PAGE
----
Disclosure: I am a Certified Volunteer Medicare Counselor from NJ
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Re: Medigap Plan G vs Plan F?

Postby midareff » Tue Apr 16, 2013 3:26 pm

midareff wrote:I turned 65 last December and enrolled in Medicare and AARP United Plan F. No deductibles at all and no copays.



I also seem to remember that the list of available hospitals was much smaller.
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Re: Medigap Plan G vs Plan F?

Postby TheGreyingDuke » Wed Apr 17, 2013 8:11 am

apk wrote:Correct me if I am wrong, but if you are choosing a Medigap policy, then you can use any doctor you want. The limit on doctors only applies if you are choosing a Medicare Advantage plan. With Medigap, the only potential limit on doctor choice is if the doctor you want does not accept Medicare as payment in full. Then, you would have to pay the difference between what Medicare pays (including your Medigap policy) and what the doctor charges. Some Medigap policies also cover the excess cost.


No Mediagp plan imposes restrictions on doctors/hospitals you can access,no matter the company selling it or the specific plan
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Re: Medigap Plan G vs Plan F?

Postby penumbra » Thu Apr 18, 2013 12:32 am

Plan F is more generally available, and offered by more companies, compared to F hi-D. I use USAA, which doesn't offer the hi-D option. I researched it, but wasn't happy with the few providers for my area.
That being said, in my first 4 years on Medicare, USAA paid out $7000, 3000, 7000 and 8000 (so far). And I've always been a healthy, low utilizer. You never know. Don't count on always being healthy. Everybody gets something, sometime. Some go on for a while.
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Re: Medigap Plan G vs Plan F?

Postby rixer » Thu Apr 18, 2013 1:55 pm

penumbra wrote:Plan F is more generally available, and offered by more companies, compared to F hi-D. I use USAA, which doesn't offer the hi-D option. I researched it, but wasn't happy with the few providers for my area.
That being said, in my first 4 years on Medicare, USAA paid out $7000, 3000, 7000 and 8000 (so far). And I've always been a healthy, low utilizer. You never know. Don't count on always being healthy. Everybody gets something, sometime. Some go on for a while.


That's very true penumbra, you never know. The way I figured it, it's about a thousand a year cheaper if you just have a couple of dr appts and lab tests going with plan f, hd. it's a max thousand more if you have more issues. It's a crap shoot because we never know what the future has in store. With plan f, hd,it covers everything plan f does. medicare part b pays 80%, you pay 20% until you hit 2100.Then it pays everything so you're still able to get the best care when something comes up. I wasn't open to it at first but it makes more sense to me especially when you look at the price of planf, hd. At about $37 per month, it looks better all the time.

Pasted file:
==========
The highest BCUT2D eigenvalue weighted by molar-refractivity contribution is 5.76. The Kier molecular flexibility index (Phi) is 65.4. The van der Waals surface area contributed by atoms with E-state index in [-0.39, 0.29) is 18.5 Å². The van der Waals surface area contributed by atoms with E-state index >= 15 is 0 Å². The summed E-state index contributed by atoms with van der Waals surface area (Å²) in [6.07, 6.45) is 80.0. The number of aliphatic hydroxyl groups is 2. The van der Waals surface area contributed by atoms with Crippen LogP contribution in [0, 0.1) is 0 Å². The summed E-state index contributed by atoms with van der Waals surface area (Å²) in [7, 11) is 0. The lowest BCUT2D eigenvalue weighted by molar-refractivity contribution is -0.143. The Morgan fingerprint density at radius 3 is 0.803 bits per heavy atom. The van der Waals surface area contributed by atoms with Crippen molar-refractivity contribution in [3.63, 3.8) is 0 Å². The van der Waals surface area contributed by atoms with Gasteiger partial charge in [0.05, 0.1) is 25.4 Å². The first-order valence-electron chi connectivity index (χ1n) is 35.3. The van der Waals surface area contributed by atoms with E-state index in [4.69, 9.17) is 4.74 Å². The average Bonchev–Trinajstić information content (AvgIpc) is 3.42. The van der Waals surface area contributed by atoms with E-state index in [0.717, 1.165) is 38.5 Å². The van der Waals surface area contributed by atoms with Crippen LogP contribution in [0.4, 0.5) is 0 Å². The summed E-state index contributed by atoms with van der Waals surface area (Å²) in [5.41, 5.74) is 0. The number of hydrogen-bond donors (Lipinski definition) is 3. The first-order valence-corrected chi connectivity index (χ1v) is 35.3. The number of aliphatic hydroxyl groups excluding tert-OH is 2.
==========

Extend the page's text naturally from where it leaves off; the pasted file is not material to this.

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Re: Medigap Plan G vs Plan F?

Postby LAbob » Thu Apr 18, 2013 5:42 pm

If you change from Plan F to Plan F-HD, is there a problem down the road in switching back to Plan F during an open enrollment period if you, at that point, find you have high medical expenses?
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Re: Medigap Plan G vs Plan F?

Postby TheGreyingDuke » Thu Apr 18, 2013 6:42 pm

LAbob wrote:If you change from Plan F to Plan F-HD, is there a problem down the road in switching back to Plan F during an open enrollment period if you, at that point, find you have high medical expenses?


Any switches after the six-month open enrollment period will subject you to medical underwriting, and you can be refused. If your insurance company leaves your region's market or if you move to a region where your original carrier does not offer service, you are guaranteed coverage; what would happen if you had High Deductible F and no one else offered such a plan in these events is not clear to me.

Oh and open enrollment is ONLY during that six month window surrounding your 65th birthday, although there are some exceptions and some states have mandated greater flexibilities.
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Re: Medigap Plan G vs Plan F?

Postby fandango » Thu Apr 18, 2013 7:02 pm

I was advised by 3 different insurance agents to go with Plan F, and I did. I went with BC/BS of Georgia (which is really Anthem out of Los Angeles) because of their enormous network.